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Islamabad 'capable of building subs'

Pakistan has the technology for the construction of modern and sophisticated submarines and is looking for markets in Islamic countries to sell or construct submarines and other naval vessels, besides providing training, repair and maintenance facilities, the naval chief said yesterday.

Gulf News

Pakistan has the technology for the construction of modern and sophisticated submarines and is looking for markets in Islamic countries to sell or construct submarines and other naval vessels, besides providing training, repair and maintenance facilities, the naval chief said yesterday.

Saudi Arabia and Malaysia are the prospective buyers as they have shown interest in the Agosta 90-B submarines and other vessels being constructed at the Pakistan Naval Dockyard in Karachi under an agreement signed with French authorities, said the Pakistan Navy chief Admiral Abdul Aziz Mirza.

"We are exploring possibilities of selling indigenous Agosta 90-B submarines or earlier versions of subs. Over 500 Pakistan Navy personnel have been trained in France on technology involved in construction of Agosta 90-B subs, which enabled us to go for their indigenous production," said the naval chief.

Addressing a press conference after meeting high level defence delegations from Italy, Turkmenistan and some other countries at the International Defence Exhibition, IDEAS 2000, the biggest national commercial event of its kind in Pakistan at the Expo Centre in Karachi yesterday, he said the country would soon be expanding building and other facilities for naval vessels at a cost of $1.4 billion.

The first Agosta 90-B constructed at a French dockyard has already been handed over to Pakistan Navy while the second one being constructed in Pakistan and France is scheduled for delivery in Mid-2002 and the third two years later.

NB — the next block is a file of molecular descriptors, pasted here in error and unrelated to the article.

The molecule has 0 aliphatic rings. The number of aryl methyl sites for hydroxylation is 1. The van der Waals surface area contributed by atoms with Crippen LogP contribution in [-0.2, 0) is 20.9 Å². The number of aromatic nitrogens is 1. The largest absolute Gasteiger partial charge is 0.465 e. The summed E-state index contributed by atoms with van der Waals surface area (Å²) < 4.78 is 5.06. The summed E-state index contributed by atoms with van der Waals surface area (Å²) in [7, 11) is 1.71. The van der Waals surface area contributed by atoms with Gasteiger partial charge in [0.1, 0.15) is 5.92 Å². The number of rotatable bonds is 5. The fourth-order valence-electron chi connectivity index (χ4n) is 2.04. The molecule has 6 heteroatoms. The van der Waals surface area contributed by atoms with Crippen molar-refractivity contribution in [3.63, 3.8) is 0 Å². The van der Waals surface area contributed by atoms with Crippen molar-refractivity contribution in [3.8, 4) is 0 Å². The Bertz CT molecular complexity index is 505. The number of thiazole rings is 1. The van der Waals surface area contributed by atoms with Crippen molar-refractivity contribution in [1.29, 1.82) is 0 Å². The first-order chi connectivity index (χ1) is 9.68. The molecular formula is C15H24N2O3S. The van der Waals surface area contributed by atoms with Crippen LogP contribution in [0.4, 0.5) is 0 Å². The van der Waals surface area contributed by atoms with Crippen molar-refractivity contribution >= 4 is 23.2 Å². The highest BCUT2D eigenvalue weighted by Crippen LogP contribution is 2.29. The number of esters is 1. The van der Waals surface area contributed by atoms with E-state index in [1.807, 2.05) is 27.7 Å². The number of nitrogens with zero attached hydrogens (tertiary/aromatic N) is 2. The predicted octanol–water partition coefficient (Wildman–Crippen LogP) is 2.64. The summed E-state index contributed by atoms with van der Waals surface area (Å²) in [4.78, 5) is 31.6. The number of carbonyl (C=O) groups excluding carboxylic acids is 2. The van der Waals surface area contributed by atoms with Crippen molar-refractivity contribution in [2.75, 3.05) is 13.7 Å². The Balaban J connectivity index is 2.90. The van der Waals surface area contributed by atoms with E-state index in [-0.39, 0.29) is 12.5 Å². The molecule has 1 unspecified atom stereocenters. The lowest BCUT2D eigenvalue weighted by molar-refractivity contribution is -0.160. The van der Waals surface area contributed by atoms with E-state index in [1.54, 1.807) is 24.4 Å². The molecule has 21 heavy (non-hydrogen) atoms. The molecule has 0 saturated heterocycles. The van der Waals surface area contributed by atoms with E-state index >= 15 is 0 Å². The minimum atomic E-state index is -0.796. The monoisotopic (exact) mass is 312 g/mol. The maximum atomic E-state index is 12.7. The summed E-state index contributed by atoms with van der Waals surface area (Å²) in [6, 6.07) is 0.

Answering a question on when serial production of Agosta 90-B subs would start, he said "we will go for deletion in order to reduce dependence on import of foreign spare parts. " Due to the prevailing environment in the region, Pakistan's outlay on defence is high and "expenditures can be offset by commercialising not only our defence industry, but other sectors with the Armed Forces like training and repair-maintenance facilities," the admiral said.

He stressed that the defence manufacturing sector is "a large component of our industrial base and through IDEAS 2000 this sector would explore new avenues in foreign market and make a positive contribution towards enhancing national revenue."

The chief of the naval staff was of the view that IDEAS 2000 provided an ideal venue for commercial exchange between foreign delegations, trade professionals and Pakistani defence officials and defence manufacturers from within the country and abroad.

"I hope this mega event would be of great value to all participants. The exhibition will be held every two years." He recalled that in February 1999, Pakistan Navy was the first to organise successfully Naval Defence Show in Karachi, which had lot of participation by foreign companies.

IDEAS 2000 has been beneficial for Pakistan Navy to demonstrate its capabilities, he observed. Admiral Aziz Mirza said the imposition of an embargo under Pressler Amendment in early 1990s and sanctions after the May 1998 nuclear tests, put pressure on Pakistan armed forces to go for self reliance.

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